What I Learned From Nutrition Tracking

I have a lot of clients who use the My Fitness Pal website to track their calories. I decided to make an account and try it so I could become familiar with the process.

It has been several years since I have bothered with nutrition tracking. I believe if you eat the right foods you shouldn’t have to count calories. I learned something interesting though; I don’t eat what I thought I did.

Mistake #1: I thought I ate more calories. I have always struggled to eat more than 1200 cals/day. I figured since going paleo, the additional fat in my diet would fix that. Nope. Still barely making it to 1200. This is too low, especially for an active individual.

Mistake #2: If my carbs are low, my sugars are low too. In my world, these are the same thing but MFP breaks these into separate categories. My carbs are doing well with under 120 grams most days, but my sugars are typically going over the recommended amount. That means the majority of my carbs ARE added sugars. Not good at all and probably the reason I still crave sweets. I’m feeding the monster without even realizing it.

I have also realized that the simple act of logging my food intake helps me make better choices. I feel guilty if I have to confess to eating something I shouldn’t. It’s there in black and white right in front of me, driving up those sugar grams!

My opinion on nutrition tracking has changed somewhat. I DO think it’s a good thing to do. Do you have to do it forever? No. Should you become obsessed and stressed out with your logging? Hell no! But logging can be helpful to determine where you are actually starting so you can more realistically define your goals and change your habits.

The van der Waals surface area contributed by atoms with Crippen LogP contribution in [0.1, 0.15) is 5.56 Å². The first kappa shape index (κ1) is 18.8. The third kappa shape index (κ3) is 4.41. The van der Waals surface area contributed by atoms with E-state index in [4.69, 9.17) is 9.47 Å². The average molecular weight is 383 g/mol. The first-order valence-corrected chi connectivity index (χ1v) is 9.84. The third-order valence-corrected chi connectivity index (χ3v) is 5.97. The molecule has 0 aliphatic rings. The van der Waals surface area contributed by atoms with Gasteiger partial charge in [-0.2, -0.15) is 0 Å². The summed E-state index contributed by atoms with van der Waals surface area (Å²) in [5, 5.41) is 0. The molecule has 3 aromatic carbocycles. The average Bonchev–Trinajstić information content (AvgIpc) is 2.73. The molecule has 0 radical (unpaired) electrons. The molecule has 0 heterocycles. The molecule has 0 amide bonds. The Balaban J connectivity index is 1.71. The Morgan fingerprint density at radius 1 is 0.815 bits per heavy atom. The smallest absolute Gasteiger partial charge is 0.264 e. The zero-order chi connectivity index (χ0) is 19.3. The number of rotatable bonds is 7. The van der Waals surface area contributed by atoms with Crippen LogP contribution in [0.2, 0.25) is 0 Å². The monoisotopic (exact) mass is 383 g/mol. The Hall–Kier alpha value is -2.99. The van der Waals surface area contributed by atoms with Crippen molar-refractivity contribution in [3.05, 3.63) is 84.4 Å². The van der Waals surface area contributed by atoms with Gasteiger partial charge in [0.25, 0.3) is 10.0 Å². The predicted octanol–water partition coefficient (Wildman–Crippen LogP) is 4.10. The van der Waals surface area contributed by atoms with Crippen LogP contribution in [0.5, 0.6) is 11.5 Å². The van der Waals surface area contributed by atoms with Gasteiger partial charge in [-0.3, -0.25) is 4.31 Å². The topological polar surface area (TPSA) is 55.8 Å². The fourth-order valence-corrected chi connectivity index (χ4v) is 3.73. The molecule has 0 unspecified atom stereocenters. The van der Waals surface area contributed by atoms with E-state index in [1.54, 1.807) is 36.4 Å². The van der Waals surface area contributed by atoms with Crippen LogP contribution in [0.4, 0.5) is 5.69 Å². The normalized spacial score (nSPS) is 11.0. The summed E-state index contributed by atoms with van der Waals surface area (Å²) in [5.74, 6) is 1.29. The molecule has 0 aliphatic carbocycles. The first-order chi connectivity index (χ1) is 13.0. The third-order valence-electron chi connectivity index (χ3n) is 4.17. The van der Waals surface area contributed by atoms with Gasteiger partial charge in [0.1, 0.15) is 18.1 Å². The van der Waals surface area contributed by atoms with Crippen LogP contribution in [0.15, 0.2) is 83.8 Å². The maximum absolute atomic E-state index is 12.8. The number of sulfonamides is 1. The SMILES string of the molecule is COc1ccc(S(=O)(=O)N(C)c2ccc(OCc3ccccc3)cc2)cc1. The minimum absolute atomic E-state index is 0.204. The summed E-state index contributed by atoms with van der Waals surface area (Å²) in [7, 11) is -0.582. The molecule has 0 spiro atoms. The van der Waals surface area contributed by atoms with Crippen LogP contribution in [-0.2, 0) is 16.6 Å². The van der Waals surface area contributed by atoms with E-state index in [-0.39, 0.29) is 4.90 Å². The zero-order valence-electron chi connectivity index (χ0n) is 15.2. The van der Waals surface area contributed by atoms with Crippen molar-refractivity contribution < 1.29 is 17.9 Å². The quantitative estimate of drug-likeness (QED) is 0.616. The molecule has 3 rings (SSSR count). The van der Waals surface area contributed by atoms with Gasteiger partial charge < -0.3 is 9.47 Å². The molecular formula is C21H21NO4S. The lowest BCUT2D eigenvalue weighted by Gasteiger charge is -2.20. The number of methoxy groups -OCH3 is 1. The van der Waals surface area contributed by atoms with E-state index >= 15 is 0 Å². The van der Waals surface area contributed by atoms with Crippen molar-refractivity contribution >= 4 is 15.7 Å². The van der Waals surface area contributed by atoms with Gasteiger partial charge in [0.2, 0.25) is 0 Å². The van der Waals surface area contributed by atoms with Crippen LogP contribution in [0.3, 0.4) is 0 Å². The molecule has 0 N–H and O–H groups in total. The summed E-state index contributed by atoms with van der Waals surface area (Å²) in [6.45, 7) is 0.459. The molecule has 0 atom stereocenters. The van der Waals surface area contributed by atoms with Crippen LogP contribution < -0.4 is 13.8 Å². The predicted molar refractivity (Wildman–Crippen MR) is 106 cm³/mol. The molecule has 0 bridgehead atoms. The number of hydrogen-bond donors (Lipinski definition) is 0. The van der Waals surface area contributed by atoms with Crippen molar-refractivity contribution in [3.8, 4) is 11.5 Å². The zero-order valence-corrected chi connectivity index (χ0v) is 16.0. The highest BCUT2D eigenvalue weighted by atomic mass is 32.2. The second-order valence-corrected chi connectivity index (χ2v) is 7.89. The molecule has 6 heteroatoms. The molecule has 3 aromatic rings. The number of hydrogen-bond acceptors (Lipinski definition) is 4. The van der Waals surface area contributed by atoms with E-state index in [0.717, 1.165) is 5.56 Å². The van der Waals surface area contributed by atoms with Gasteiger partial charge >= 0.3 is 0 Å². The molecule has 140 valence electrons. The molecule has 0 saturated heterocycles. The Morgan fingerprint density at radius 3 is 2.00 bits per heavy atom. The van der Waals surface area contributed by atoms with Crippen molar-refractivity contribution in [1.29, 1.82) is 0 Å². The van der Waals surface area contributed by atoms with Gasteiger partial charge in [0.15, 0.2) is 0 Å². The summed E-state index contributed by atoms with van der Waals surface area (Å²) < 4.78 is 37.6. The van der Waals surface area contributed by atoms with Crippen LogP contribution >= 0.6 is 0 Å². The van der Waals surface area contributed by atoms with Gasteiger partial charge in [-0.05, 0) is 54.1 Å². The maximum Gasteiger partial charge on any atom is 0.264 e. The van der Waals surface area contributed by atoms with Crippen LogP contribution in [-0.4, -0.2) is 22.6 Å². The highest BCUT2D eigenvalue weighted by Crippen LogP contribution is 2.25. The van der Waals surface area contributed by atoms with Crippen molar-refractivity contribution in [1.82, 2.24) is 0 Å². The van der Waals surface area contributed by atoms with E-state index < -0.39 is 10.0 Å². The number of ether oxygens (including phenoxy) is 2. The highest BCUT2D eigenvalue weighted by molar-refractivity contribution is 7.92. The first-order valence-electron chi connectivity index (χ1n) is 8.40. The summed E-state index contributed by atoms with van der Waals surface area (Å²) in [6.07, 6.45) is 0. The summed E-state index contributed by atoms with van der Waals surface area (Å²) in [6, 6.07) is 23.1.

MFP is free and easy to use. It is a little time consuming at first while you build your library of foods that are typical for you, but it does have a pretty extensive library which makes it easy to find foods, even specific brands and restaurants. There is some guesstimating involved but it doesn’t have to be perfect.

A note on MFP: It automatically calculates target macronutrients based on your goals. These numbers are based on the USDA food pyramid and therefore, not accurate for those following a different diet. Your protein and fats may be in the red, while it expects you to exceed 150 grams of carbs/day. You may need to mentally adjust the targets to support what works for you.

UPDATE: Yes, you can change your macronutrient profile! Took some digging to find where to change the settings, but you can adjust these goals to fit whatever diet works for you.


Target nutrients based on weight loss goal of .5lbs/week.


2 thoughts on “What I Learned From Nutrition Tracking

  1. This is definitely a near idea. I feel the same as you – that I make healthy choices so I don’t feel like I have to track what I eat but it would be interesting to see how it all adds up on a daily basis!

  2. It’s amazing how those grams of refined sugar just sneak in isn’t it? The place I’m staying at now has added sugar in everything, even though I’m still technically eating only “home-cooked” meals. I went from having 0g of added sugar in my diet to well over 30g a day, aka a can of soda PER DAY. Note that this added sugar is different from overall carb intake, which has always been higher for me since I added grains back into my diet; it’s only the sugar though that has resulted in a marked decrease in fasting capacity (I would have said “energy quality,” but gluten and soy and random additive chemicals are now confounders on that front, vs the signature blood glucose “dip” feeling. UNLESS, I suppose, one of the chemicals is acting an insulin antagonist, but that’s a theory for another day). Based on that admittedly non-rigorous reasoning, I conclude nonetheless that added sugar is a slippery slope that is best avoided completely. I can’t really think of any downsides to having that as a rule, especially if one doesn’t stress about the occasional sugar hit at a social event — getting it out of the daily routine is the key.

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